For all of you writers out there, what is your catalyst for writing a book, an article, a blog post? Do you know what sparks your yearning to put thoughts on paper? Can you remember the first time you thought you were on the right path?

As mentioned in my last blog post, the catalyst which prompted me to pound furiously at my keyboard was the anger I felt toward my father and, to a lesser degree, my mother. When I walked into my father’s home after his death, I was faced with the enormous task of clearing the house of everything stored in it so that it could be put on the market. I had no option as, despite telling me in previous conversations, that he had left me the house in his will, my father had not. So, our family home had to be sold in order to break up his estate into the different percentages he had designated in his will. I also had limited time in which to complete my task. We had lived on opposite sides of the country, so I did not have the leisure of being able to clear bits and pieces after work or on the weekends. I took a month of leave from work, four weeks in which to sort out a lifetime of hoarding as well as decide what to do with it.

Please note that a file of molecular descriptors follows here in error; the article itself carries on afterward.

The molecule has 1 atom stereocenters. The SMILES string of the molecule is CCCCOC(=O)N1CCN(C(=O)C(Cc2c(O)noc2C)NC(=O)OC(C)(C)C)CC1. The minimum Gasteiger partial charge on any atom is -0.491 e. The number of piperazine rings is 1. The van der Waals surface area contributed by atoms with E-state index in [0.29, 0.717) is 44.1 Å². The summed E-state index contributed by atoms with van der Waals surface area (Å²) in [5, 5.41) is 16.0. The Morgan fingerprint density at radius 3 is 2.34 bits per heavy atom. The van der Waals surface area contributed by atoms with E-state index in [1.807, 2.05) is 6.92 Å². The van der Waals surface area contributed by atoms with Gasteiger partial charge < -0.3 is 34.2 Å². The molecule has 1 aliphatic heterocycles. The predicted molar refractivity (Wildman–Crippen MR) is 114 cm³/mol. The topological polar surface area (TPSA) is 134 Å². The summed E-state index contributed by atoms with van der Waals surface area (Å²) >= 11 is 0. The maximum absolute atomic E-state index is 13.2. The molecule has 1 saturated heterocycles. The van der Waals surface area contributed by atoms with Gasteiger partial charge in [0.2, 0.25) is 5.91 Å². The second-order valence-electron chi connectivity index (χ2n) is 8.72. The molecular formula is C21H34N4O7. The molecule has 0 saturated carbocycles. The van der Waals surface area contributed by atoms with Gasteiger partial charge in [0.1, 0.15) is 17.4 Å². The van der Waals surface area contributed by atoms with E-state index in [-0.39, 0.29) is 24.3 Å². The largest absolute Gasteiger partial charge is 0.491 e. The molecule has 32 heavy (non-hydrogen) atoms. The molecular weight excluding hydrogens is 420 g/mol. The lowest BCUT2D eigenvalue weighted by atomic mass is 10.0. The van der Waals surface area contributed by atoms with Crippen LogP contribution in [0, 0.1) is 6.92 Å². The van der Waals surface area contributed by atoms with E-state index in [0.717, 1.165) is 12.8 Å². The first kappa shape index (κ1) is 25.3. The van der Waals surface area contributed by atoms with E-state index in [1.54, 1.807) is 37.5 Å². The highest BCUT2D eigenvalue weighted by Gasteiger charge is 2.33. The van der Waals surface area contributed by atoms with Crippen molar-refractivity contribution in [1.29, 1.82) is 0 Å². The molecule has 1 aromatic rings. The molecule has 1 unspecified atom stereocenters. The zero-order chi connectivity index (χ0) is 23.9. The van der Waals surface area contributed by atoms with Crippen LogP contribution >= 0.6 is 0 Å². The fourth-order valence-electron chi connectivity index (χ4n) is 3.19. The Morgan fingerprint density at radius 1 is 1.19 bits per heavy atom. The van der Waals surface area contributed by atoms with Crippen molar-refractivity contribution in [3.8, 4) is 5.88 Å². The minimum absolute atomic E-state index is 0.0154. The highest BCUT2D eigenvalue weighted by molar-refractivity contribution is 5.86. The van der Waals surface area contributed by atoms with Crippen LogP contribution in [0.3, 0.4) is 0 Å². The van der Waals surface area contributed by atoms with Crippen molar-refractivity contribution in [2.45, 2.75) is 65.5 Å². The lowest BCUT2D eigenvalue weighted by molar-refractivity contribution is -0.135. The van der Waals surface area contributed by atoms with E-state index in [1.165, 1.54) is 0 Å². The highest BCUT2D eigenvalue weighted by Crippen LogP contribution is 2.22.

I am an only child. Without my three sons and the generosity of one of my parents’ neighbours, it would have been almost impossible to complete what I had to do in the given timeframe.

Four weeks is not a huge amount of time in which to sort through a lifetime of collecting, organise a funeral, interview real estate agents, oversee the sale of a house while dealing with grief and anger and regret. I’m certain I threw out, gave away or sold items which I should have kept. I know I didn’t spend enough time holding the things my parents found precious enough to keep. Of course, I regret this, but I can’t let myself constantly dwell on it.

I was still angry with my father, who had had nearly thirty years of retirement to sort out his mess, when I discovered letters which had been written to my father during WWII. They were in German so, each night in bed, just before dropping into an exhausted sleep, I used Google translate to interpret their meaning. They were love letters, written by a young girl in what would become the Eastern Zone, to my father, who was at the time a young Lieutenant in the German army. These letters would spur me to continue my writing long after my anger had dissipated. I would spend months and years having them professionally translated, while trying to find out what happened to the young girl. And I still wonder if she kept the letters my father wrote to her.

Later I discovered a notebook in which my father had jotted down a timeline of his life and that began a whole new tangent for my research.


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